Seven hundred years before young Scythian women died in battle and were buried with weapons as grave goods, General Fu Hao (ca. 1200 BCE) flourished and fought to defend the Shang dynasty in Bronze Age China (ca. 1600–046 BCE)—the earliest woman warrior I know of for whom we have a name and a story. She was one of three major wives of the emperor Wu Ding and a successful military commander in her own right. Traditional Chinese histories, written centuries after the fact, tell us that Wu Ding, the twenty-third ruler of the Shang dynasty, was a powerful emperor who ruled for fifty-nine years, but they don’t mention Fu Hao at all. We know her history from a true primary source: inscriptions on some 250 oracle bones, the earliest Chinese written records.
Various oracle bone inscriptions from the Shang period refer to Fu Hao as a royal consort, a general, and a landholder in her own right. She led military campaigns and presided over sacrificial ceremonies in the emperor’s name. Some oracle bones, inscribed during her lifetime, ask questions regarding her health or the tactics to pursue in a specific military campaign. Others, inscribed on behalf of the emperor, ask whether he should send Fu Hao or another general on a specific campaign, or if he should assume command himself. The inscription on one oracle bone suggests she led a force of thirteen thousand men on a campaign—an interpretation some scholars contest, since most Shang forces ranged from three thousand to five thousand troops. Other oracle bones document sacrifices made on her behalf after her death.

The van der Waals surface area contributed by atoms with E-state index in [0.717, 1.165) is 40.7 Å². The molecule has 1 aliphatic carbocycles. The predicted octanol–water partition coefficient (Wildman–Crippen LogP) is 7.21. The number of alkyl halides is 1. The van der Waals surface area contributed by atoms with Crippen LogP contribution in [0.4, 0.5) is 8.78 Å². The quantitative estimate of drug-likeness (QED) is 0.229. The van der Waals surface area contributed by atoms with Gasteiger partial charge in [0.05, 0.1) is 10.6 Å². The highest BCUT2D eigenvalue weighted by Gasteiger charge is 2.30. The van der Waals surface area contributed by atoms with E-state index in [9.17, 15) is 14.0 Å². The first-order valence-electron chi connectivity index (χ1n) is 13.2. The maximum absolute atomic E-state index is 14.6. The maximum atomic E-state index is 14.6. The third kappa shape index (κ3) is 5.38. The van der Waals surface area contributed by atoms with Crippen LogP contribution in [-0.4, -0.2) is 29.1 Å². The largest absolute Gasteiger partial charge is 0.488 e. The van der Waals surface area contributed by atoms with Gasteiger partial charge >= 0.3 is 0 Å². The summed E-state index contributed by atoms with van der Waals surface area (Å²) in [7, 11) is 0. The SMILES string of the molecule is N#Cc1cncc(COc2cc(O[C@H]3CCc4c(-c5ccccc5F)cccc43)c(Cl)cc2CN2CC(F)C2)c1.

Chinese archaeologists established Fu Hao’s place in history without doubt in 1976, when a team under the direction of Zheng Zhenxiang discovered an undisturbed Shang tomb near Anyang, the site of the Shang capital in modern Henan province—the same region where most of the oracle bones were found. Because it had never been looted, the tomb included a larger quantity of grave goods than any previously excavated Shang tomb. At first, the richness of the grave goods and the large number of weapons led archaeologists to assume it was the tomb of a male ruler. Inscriptions on some of the seventy bronze vessels found in the tomb identified the site as the tomb of Fu Hao. Her grave goods included more than a hundred weapons, as well as thousands of ornamental objects in bronze, jade, bone, opal, and ivory, and the remains of sixteen slaves, buried with her to serve her in the afterlife. The bronze goods alone totaled 1.6 metric tons.
Scholars have pieced together a picture of Fu Hao’s career from sources that were never intended to provide a narrative. It appears she not only directed her own troops but also served as the ancient Chinese version of a task force commander in campaigns that included forces led by other generals. She participated in virtually every important military campaign at the height of Wu Ding’s reign. She led an army against the Tu Fang, a tribe of invaders from the north who had been a problem since the beginning of Wu Ding’s reign. For a year and a half, Fu Hao and other Shang generals, including Wu Ding himself, led repeated assaults against the Tu Fang. With the Tu Fang defeated, Fu Hao then led Shang forces against three more attacking forces: the armed horsemen of the Qiang Fang in the northwest, the Yi Fang in the southeast and southwest, and, sharing the command with her husband, the Ba Fung in the southeast. Soon after she returned, victorious, to Anyang, Fu Hao fell ill. She died shortly thereafter.